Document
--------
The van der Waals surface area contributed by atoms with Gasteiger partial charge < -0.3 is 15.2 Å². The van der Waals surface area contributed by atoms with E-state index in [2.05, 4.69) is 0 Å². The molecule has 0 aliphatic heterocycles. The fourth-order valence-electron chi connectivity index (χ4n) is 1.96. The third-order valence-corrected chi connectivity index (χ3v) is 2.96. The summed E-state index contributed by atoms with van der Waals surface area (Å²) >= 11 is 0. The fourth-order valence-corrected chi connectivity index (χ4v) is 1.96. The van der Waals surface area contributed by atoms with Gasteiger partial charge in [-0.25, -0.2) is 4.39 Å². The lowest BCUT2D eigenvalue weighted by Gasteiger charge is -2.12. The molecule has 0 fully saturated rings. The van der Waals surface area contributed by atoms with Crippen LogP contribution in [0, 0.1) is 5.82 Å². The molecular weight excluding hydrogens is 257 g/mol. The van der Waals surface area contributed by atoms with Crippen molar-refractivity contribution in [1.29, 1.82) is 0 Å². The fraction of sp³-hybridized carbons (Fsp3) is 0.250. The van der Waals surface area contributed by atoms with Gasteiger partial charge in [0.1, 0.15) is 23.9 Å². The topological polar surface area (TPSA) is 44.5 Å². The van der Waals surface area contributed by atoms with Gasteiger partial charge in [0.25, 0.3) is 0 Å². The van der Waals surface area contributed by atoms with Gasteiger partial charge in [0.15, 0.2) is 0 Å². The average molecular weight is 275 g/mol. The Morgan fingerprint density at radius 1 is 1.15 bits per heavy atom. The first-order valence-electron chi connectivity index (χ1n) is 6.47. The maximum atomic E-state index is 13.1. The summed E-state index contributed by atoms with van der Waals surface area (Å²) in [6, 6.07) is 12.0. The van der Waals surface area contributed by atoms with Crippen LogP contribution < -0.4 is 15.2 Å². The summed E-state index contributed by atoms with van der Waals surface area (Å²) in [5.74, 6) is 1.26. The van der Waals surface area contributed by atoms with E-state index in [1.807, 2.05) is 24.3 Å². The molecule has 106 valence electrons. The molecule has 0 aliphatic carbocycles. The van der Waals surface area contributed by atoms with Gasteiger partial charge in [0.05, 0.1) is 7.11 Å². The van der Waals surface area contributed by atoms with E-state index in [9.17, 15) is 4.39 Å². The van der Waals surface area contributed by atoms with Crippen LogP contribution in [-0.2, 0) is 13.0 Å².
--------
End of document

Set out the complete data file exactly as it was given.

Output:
The van der Waals surface area contributed by atoms with Gasteiger partial charge < -0.3 is 15.2 Å². The van der Waals surface area contributed by atoms with E-state index in [2.05, 4.69) is 0 Å². The molecule has 0 aliphatic heterocycles. The fourth-order valence-electron chi connectivity index (χ4n) is 1.96. The third-order valence-corrected chi connectivity index (χ3v) is 2.96. The summed E-state index contributed by atoms with van der Waals surface area (Å²) >= 11 is 0. The fourth-order valence-corrected chi connectivity index (χ4v) is 1.96. The van der Waals surface area contributed by atoms with Gasteiger partial charge in [-0.25, -0.2) is 4.39 Å². The lowest BCUT2D eigenvalue weighted by Gasteiger charge is -2.12. The molecule has 0 fully saturated rings. The van der Waals surface area contributed by atoms with Crippen LogP contribution in [0, 0.1) is 5.82 Å². The molecular weight excluding hydrogens is 257 g/mol. The van der Waals surface area contributed by atoms with Crippen molar-refractivity contribution in [1.29, 1.82) is 0 Å². The fraction of sp³-hybridized carbons (Fsp3) is 0.250. The van der Waals surface area contributed by atoms with Gasteiger partial charge in [0.1, 0.15) is 23.9 Å². The topological polar surface area (TPSA) is 44.5 Å². The van der Waals surface area contributed by atoms with Gasteiger partial charge in [0.25, 0.3) is 0 Å². The van der Waals surface area contributed by atoms with Gasteiger partial charge in [0.15, 0.2) is 0 Å². The average molecular weight is 275 g/mol. The Morgan fingerprint density at radius 1 is 1.15 bits per heavy atom. The first-order valence-electron chi connectivity index (χ1n) is 6.47. The maximum atomic E-state index is 13.1. The summed E-state index contributed by atoms with van der Waals surface area (Å²) in [6, 6.07) is 12.0. The van der Waals surface area contributed by atoms with Crippen LogP contribution < -0.4 is 15.2 Å². The summed E-state index contributed by atoms with van der Waals surface area (Å²) in [5.74, 6) is 1.26. The van der Waals surface area contributed by atoms with E-state index in [1.807, 2.05) is 24.3 Å². The molecule has 106 valence electrons. The molecule has 0 aliphatic carbocycles. The van der Waals surface area contributed by atoms with Gasteiger partial charge in [0.05, 0.1) is 7.11 Å². The van der Waals surface area contributed by atoms with E-state index in [9.17, 15) is 4.39 Å². The van der Waals surface area contributed by atoms with Crippen LogP contribution in [-0.2, 0) is 13.0 Å².